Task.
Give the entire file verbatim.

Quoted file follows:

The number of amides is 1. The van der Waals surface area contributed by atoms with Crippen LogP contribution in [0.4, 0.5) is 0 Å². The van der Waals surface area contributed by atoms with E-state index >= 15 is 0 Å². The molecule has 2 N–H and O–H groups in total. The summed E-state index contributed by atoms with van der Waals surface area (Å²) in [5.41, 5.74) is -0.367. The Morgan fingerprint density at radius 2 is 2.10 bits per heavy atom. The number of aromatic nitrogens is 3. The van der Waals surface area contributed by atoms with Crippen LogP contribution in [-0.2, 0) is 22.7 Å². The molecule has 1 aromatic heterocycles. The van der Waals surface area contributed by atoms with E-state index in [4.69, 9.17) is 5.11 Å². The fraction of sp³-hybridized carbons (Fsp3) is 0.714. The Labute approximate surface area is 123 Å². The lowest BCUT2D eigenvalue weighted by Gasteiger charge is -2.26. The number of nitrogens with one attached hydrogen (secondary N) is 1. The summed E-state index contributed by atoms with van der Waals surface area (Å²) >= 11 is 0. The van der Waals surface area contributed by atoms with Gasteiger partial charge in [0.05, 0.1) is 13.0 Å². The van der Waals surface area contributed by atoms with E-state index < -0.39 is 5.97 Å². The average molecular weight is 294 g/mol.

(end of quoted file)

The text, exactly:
The number of amides is 1. The van der Waals surface area contributed by atoms with Crippen LogP contribution in [0.4, 0.5) is 0 Å². The van der Waals surface area contributed by atoms with E-state index >= 15 is 0 Å². The molecule has 2 N–H and O–H groups in total. The summed E-state index contributed by atoms with van der Waals surface area (Å²) in [5.41, 5.74) is -0.367. The Morgan fingerprint density at radius 2 is 2.10 bits per heavy atom. The number of aromatic nitrogens is 3. The van der Waals surface area contributed by atoms with Crippen LogP contribution in [-0.2, 0) is 22.7 Å². The molecule has 1 aromatic heterocycles. The van der Waals surface area contributed by atoms with E-state index in [4.69, 9.17) is 5.11 Å². The fraction of sp³-hybridized carbons (Fsp3) is 0.714. The Labute approximate surface area is 123 Å². The lowest BCUT2D eigenvalue weighted by Gasteiger charge is -2.26. The number of nitrogens with one attached hydrogen (secondary N) is 1. The summed E-state index contributed by atoms with van der Waals surface area (Å²) >= 11 is 0. The van der Waals surface area contributed by atoms with Gasteiger partial charge in [0.05, 0.1) is 13.0 Å². The van der Waals surface area contributed by atoms with E-state index < -0.39 is 5.97 Å². The average molecular weight is 294 g/mol.